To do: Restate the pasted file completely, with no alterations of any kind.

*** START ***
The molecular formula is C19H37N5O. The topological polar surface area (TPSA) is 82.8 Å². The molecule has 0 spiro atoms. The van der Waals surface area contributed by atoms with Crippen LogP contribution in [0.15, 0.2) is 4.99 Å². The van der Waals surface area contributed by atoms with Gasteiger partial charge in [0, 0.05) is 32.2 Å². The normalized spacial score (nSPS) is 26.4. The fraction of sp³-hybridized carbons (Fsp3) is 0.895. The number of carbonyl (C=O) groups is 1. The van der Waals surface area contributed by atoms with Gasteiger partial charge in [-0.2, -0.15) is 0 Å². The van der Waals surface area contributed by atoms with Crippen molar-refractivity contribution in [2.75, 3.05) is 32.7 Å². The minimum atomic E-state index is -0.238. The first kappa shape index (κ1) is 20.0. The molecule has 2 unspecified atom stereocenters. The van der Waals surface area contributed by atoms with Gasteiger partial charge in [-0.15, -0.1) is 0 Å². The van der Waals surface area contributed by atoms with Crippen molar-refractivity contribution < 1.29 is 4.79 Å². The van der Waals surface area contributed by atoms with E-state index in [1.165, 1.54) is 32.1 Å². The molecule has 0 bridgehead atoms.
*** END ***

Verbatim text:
The molecular formula is C19H37N5O. The topological polar surface area (TPSA) is 82.8 Å². The molecule has 0 spiro atoms. The van der Waals surface area contributed by atoms with Crippen LogP contribution in [0.15, 0.2) is 4.99 Å². The van der Waals surface area contributed by atoms with Gasteiger partial charge in [0, 0.05) is 32.2 Å². The normalized spacial score (nSPS) is 26.4. The fraction of sp³-hybridized carbons (Fsp3) is 0.895. The number of carbonyl (C=O) groups is 1. The van der Waals surface area contributed by atoms with Gasteiger partial charge in [-0.2, -0.15) is 0 Å². The van der Waals surface area contributed by atoms with Crippen molar-refractivity contribution in [2.75, 3.05) is 32.7 Å². The minimum atomic E-state index is -0.238. The first kappa shape index (κ1) is 20.0. The molecule has 2 unspecified atom stereocenters. The van der Waals surface area contributed by atoms with Gasteiger partial charge in [-0.15, -0.1) is 0 Å². The van der Waals surface area contributed by atoms with Crippen molar-refractivity contribution < 1.29 is 4.79 Å². The van der Waals surface area contributed by atoms with E-state index in [1.165, 1.54) is 32.1 Å². The molecule has 0 bridgehead atoms.